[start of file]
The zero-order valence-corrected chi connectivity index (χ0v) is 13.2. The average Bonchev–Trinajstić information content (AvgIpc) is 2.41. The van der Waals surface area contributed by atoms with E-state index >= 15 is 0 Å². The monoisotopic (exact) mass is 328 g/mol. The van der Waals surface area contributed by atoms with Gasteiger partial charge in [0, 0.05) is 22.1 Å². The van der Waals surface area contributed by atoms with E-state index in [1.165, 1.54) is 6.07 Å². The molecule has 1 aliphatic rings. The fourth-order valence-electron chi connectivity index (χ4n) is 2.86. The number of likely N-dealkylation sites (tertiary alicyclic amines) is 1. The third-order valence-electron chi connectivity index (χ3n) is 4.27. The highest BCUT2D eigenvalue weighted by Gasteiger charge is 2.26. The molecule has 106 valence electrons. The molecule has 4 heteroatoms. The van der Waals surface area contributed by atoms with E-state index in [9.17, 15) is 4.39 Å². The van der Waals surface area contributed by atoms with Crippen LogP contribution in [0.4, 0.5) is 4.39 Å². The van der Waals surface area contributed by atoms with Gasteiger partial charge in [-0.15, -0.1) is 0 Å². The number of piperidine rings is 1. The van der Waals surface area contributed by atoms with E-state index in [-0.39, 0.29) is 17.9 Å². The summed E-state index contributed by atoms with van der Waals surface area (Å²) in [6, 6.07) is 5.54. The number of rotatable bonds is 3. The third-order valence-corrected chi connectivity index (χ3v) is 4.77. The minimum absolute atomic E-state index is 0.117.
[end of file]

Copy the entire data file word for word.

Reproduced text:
The zero-order valence-corrected chi connectivity index (χ0v) is 13.2. The average Bonchev–Trinajstić information content (AvgIpc) is 2.41. The van der Waals surface area contributed by atoms with E-state index >= 15 is 0 Å². The monoisotopic (exact) mass is 328 g/mol. The van der Waals surface area contributed by atoms with Gasteiger partial charge in [0, 0.05) is 22.1 Å². The van der Waals surface area contributed by atoms with E-state index in [1.165, 1.54) is 6.07 Å². The molecule has 1 aliphatic rings. The fourth-order valence-electron chi connectivity index (χ4n) is 2.86. The number of likely N-dealkylation sites (tertiary alicyclic amines) is 1. The third-order valence-electron chi connectivity index (χ3n) is 4.27. The highest BCUT2D eigenvalue weighted by Gasteiger charge is 2.26. The molecule has 106 valence electrons. The molecule has 4 heteroatoms. The van der Waals surface area contributed by atoms with E-state index in [9.17, 15) is 4.39 Å². The van der Waals surface area contributed by atoms with Crippen LogP contribution in [0.4, 0.5) is 4.39 Å². The van der Waals surface area contributed by atoms with Gasteiger partial charge in [-0.15, -0.1) is 0 Å². The number of piperidine rings is 1. The van der Waals surface area contributed by atoms with E-state index in [-0.39, 0.29) is 17.9 Å². The summed E-state index contributed by atoms with van der Waals surface area (Å²) in [6, 6.07) is 5.54. The number of rotatable bonds is 3. The third-order valence-corrected chi connectivity index (χ3v) is 4.77. The minimum absolute atomic E-state index is 0.117.